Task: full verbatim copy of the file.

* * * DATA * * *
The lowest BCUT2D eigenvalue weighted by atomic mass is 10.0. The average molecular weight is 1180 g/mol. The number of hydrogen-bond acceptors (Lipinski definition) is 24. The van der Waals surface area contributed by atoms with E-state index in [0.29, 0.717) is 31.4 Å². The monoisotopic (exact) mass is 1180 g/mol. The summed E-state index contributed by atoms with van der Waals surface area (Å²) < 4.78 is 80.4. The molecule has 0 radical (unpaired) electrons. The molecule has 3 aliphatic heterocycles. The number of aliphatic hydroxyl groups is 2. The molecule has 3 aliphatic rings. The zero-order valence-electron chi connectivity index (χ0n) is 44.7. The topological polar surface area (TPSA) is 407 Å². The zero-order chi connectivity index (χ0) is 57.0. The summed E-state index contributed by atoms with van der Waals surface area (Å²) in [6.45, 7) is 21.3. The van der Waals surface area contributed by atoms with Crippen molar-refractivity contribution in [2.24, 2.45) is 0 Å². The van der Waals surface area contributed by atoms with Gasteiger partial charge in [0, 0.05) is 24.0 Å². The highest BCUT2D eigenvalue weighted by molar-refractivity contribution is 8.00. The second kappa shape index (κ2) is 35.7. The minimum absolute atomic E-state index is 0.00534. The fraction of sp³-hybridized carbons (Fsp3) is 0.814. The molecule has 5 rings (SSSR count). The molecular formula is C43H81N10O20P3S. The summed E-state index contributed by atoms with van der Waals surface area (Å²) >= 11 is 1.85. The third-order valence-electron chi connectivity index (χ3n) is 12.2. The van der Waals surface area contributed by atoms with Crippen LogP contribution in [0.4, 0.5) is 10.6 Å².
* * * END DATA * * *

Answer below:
The lowest BCUT2D eigenvalue weighted by atomic mass is 10.0. The average molecular weight is 1180 g/mol. The number of hydrogen-bond acceptors (Lipinski definition) is 24. The van der Waals surface area contributed by atoms with E-state index in [0.29, 0.717) is 31.4 Å². The monoisotopic (exact) mass is 1180 g/mol. The summed E-state index contributed by atoms with van der Waals surface area (Å²) < 4.78 is 80.4. The molecule has 0 radical (unpaired) electrons. The molecule has 3 aliphatic heterocycles. The number of aliphatic hydroxyl groups is 2. The molecule has 3 aliphatic rings. The zero-order valence-electron chi connectivity index (χ0n) is 44.7. The topological polar surface area (TPSA) is 407 Å². The zero-order chi connectivity index (χ0) is 57.0. The summed E-state index contributed by atoms with van der Waals surface area (Å²) in [6.45, 7) is 21.3. The van der Waals surface area contributed by atoms with Crippen molar-refractivity contribution in [2.24, 2.45) is 0 Å². The van der Waals surface area contributed by atoms with Gasteiger partial charge in [0, 0.05) is 24.0 Å². The highest BCUT2D eigenvalue weighted by molar-refractivity contribution is 8.00. The second kappa shape index (κ2) is 35.7. The minimum absolute atomic E-state index is 0.00534. The fraction of sp³-hybridized carbons (Fsp3) is 0.814. The molecule has 5 rings (SSSR count). The molecular formula is C43H81N10O20P3S. The summed E-state index contributed by atoms with van der Waals surface area (Å²) >= 11 is 1.85. The third-order valence-electron chi connectivity index (χ3n) is 12.2. The van der Waals surface area contributed by atoms with Crippen LogP contribution in [0.4, 0.5) is 10.6 Å².